- Child Support and Care – in general, child support in a separation agreement in Ontario is based on the Child Support Guidelines. However, in the separation agreement, parents may agree to pay additional amounts for special activities, daycare, for the child attends a particular school or training, or other types of unique issues. As with spousal support, information on what the money is to be used for, how much is paid, the payment schedule, and when the payments will end should all be included.
- Resolving Future Disputes – typically, a separation agreement includes information on how the parties agree to resolve any future conflicts. This is typically through mediation or arbitration, and in many cases, a professional is listed in the original separation agreement, or this can create yet another conflict in the future.
- Investments and pensions – all details about investments and pension should be itemized and agreed upon in the separation agreement.
In general, if the division of these issues is not equitable, it is important to detail why in the agreement. For example, if a spouse waives support in lieu of full ownership of the matrimonial property, this should be written into the agreement to avoid any future complications.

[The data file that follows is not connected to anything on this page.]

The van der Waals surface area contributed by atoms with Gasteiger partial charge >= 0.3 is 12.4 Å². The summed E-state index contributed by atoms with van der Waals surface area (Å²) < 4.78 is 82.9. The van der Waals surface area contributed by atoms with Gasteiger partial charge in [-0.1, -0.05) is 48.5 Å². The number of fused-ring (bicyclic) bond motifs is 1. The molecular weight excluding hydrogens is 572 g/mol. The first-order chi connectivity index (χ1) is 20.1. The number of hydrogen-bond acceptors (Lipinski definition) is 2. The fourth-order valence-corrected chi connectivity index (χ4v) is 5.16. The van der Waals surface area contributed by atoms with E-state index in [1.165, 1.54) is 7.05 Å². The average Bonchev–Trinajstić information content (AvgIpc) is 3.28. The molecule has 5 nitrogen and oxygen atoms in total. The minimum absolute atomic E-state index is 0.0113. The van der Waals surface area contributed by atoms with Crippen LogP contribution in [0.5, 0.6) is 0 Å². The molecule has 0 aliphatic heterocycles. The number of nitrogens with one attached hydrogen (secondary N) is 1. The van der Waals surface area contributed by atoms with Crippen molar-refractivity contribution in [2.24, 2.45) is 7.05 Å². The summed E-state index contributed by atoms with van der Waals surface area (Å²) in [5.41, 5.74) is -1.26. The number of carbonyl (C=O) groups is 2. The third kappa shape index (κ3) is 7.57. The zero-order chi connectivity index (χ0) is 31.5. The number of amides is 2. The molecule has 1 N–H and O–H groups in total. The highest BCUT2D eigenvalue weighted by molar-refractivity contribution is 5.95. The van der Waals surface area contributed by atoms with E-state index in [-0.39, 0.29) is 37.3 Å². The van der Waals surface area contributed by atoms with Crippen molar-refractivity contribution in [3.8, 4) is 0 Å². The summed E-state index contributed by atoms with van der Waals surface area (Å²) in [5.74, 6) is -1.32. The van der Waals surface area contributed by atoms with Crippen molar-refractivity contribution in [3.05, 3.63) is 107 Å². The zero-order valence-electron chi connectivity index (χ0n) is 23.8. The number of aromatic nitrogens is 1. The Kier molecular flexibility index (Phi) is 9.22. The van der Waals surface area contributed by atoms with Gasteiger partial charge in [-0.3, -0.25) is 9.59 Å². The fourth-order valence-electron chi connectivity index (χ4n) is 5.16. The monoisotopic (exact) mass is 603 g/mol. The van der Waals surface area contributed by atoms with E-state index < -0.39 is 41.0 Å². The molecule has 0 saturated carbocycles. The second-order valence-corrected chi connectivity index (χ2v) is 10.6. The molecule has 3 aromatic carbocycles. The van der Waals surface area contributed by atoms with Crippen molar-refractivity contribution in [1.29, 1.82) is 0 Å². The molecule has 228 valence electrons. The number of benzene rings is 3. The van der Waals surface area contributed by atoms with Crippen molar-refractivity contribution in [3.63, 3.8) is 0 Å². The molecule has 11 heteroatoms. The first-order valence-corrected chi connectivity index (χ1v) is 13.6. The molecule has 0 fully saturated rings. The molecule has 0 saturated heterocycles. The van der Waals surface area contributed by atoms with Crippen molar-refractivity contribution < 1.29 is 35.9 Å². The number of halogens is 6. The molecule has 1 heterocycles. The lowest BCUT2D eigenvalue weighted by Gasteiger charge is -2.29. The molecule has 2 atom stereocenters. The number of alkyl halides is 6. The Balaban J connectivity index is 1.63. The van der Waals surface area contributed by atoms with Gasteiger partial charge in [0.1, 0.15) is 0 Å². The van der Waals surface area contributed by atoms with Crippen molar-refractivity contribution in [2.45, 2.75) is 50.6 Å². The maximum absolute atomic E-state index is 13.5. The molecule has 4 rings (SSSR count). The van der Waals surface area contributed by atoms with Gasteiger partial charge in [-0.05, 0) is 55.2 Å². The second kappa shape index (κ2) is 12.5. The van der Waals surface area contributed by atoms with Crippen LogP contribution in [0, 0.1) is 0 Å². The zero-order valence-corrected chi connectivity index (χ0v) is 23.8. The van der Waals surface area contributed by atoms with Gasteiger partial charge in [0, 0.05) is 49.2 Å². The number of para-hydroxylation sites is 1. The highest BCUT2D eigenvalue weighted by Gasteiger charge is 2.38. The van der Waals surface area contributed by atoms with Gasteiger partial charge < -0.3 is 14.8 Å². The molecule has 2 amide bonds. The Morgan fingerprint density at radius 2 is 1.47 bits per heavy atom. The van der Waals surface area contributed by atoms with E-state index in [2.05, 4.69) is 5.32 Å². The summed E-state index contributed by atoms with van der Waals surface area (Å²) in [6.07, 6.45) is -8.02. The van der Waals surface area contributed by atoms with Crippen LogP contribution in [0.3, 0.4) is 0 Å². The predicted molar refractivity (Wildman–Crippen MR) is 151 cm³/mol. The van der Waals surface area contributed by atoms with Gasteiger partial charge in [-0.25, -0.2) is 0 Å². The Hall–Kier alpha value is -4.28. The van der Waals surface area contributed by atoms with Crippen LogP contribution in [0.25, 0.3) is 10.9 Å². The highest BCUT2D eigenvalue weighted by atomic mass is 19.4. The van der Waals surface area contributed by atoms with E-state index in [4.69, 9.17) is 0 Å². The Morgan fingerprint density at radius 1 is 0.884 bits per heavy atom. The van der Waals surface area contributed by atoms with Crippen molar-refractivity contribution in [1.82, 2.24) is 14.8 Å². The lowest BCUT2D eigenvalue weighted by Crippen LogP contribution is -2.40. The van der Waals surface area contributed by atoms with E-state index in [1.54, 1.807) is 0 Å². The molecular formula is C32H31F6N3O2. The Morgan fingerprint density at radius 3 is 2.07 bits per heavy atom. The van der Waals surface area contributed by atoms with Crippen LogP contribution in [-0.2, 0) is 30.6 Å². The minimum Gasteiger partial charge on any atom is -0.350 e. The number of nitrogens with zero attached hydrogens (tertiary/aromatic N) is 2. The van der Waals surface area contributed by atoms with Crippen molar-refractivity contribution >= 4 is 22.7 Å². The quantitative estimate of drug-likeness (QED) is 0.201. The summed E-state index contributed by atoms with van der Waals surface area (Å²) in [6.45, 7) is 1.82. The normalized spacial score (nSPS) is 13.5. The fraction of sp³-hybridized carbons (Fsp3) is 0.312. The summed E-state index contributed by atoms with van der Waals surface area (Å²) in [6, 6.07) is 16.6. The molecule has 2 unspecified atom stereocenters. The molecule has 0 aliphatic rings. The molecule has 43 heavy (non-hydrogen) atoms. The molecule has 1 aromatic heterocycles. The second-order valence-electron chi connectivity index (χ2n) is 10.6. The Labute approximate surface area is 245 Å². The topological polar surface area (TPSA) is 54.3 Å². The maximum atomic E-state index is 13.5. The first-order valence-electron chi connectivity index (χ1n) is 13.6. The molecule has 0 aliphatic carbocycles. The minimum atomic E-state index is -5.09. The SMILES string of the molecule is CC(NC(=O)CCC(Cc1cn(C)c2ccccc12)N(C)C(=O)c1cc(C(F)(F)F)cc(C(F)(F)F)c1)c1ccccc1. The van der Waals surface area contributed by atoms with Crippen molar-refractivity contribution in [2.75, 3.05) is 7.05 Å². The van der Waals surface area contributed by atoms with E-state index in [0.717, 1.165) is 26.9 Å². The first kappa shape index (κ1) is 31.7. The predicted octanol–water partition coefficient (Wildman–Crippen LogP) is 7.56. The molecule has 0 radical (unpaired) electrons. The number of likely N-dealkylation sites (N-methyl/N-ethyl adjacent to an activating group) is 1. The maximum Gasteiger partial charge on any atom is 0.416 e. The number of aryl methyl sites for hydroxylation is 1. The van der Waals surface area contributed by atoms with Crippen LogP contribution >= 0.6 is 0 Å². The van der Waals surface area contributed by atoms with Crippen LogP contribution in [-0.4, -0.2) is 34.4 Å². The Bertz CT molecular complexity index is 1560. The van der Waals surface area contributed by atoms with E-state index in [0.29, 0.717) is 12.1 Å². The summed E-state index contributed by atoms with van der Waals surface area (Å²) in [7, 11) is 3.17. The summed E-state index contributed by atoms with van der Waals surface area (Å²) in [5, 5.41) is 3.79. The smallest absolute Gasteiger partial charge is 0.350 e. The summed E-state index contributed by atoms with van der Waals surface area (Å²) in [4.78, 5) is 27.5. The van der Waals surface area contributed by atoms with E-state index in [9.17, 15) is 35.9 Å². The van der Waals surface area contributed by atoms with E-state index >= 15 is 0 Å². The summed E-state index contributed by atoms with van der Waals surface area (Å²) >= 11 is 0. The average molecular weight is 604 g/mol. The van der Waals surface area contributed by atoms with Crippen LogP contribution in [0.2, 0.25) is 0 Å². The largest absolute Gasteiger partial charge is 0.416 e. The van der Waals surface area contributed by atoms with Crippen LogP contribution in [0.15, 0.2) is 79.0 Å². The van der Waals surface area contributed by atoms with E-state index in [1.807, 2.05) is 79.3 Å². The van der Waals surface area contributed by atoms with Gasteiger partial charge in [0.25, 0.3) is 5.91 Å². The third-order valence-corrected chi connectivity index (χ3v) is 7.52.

Can a Separation Agreement in Ontario be Set Aside?
Under specific situations, the separation agreement in Ontario can be set aside by the court, which means the court is not upholding the agreement as binding. These types of conditions can be largely avoided by having a lawyer review your agreement and include the correct legal language and provisions.
The most common problems with separation agreement drawn up without a lawyer include one party saying they did not understand what they were signing, lack of honesty in disclosing information about assets and property (hiding assets from the spouse), or in a failure to follow the Government of Canada’s child support guidelines.
How much does a Separation Agreement in Ontario cost?
Determining the legal fee for a separation agreement is largely dependent on each unique situation. At Divorce Go, we have built a process that allows for a flat-rate fee quote before you choose to retain our service for drafting. The first step is to book a free consultation and speak with one of our friendly staff. At our meeting, after reviewing your situation and the requirements of your Agreement, we will provide you with a flat-fee quote and a questionnaire to be completed for the Agreement. Once the questionnaire is completed and returned to us, we will get to work on the first draft and get it to you within 7 days for your review and suggestions. More information about pricing can be found on our pricing page.